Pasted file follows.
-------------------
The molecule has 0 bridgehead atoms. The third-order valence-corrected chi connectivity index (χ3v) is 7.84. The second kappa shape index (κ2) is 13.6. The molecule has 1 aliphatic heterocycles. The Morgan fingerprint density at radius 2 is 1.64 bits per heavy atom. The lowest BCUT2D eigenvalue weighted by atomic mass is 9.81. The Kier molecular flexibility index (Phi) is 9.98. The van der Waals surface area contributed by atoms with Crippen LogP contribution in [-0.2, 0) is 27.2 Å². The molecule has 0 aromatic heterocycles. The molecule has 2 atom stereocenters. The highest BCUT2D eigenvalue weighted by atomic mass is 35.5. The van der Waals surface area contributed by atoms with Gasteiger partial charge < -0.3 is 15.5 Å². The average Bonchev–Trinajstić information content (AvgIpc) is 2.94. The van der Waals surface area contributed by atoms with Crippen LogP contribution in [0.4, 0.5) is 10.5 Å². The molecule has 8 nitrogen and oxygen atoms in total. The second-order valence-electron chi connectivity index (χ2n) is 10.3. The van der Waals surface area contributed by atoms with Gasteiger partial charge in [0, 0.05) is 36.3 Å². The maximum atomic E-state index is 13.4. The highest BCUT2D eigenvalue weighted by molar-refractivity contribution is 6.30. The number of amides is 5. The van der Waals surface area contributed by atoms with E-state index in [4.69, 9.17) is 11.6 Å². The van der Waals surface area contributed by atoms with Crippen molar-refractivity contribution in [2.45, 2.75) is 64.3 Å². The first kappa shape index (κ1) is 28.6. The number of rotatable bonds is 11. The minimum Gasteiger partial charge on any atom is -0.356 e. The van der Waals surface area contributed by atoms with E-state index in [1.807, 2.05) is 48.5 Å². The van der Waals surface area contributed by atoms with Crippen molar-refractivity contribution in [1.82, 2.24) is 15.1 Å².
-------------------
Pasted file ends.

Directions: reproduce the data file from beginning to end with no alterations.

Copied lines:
The molecule has 0 bridgehead atoms. The third-order valence-corrected chi connectivity index (χ3v) is 7.84. The second kappa shape index (κ2) is 13.6. The molecule has 1 aliphatic heterocycles. The Morgan fingerprint density at radius 2 is 1.64 bits per heavy atom. The lowest BCUT2D eigenvalue weighted by atomic mass is 9.81. The Kier molecular flexibility index (Phi) is 9.98. The van der Waals surface area contributed by atoms with Crippen LogP contribution in [-0.2, 0) is 27.2 Å². The molecule has 0 aromatic heterocycles. The molecule has 2 atom stereocenters. The highest BCUT2D eigenvalue weighted by atomic mass is 35.5. The van der Waals surface area contributed by atoms with Gasteiger partial charge < -0.3 is 15.5 Å². The average Bonchev–Trinajstić information content (AvgIpc) is 2.94. The van der Waals surface area contributed by atoms with Crippen LogP contribution in [0.4, 0.5) is 10.5 Å². The molecule has 8 nitrogen and oxygen atoms in total. The second-order valence-electron chi connectivity index (χ2n) is 10.3. The van der Waals surface area contributed by atoms with Gasteiger partial charge in [0, 0.05) is 36.3 Å². The maximum atomic E-state index is 13.4. The highest BCUT2D eigenvalue weighted by molar-refractivity contribution is 6.30. The number of amides is 5. The van der Waals surface area contributed by atoms with E-state index in [4.69, 9.17) is 11.6 Å². The van der Waals surface area contributed by atoms with Crippen molar-refractivity contribution in [2.45, 2.75) is 64.3 Å². The first kappa shape index (κ1) is 28.6. The number of rotatable bonds is 11. The minimum Gasteiger partial charge on any atom is -0.356 e. The van der Waals surface area contributed by atoms with E-state index in [1.807, 2.05) is 48.5 Å². The van der Waals surface area contributed by atoms with Crippen molar-refractivity contribution in [1.82, 2.24) is 15.1 Å².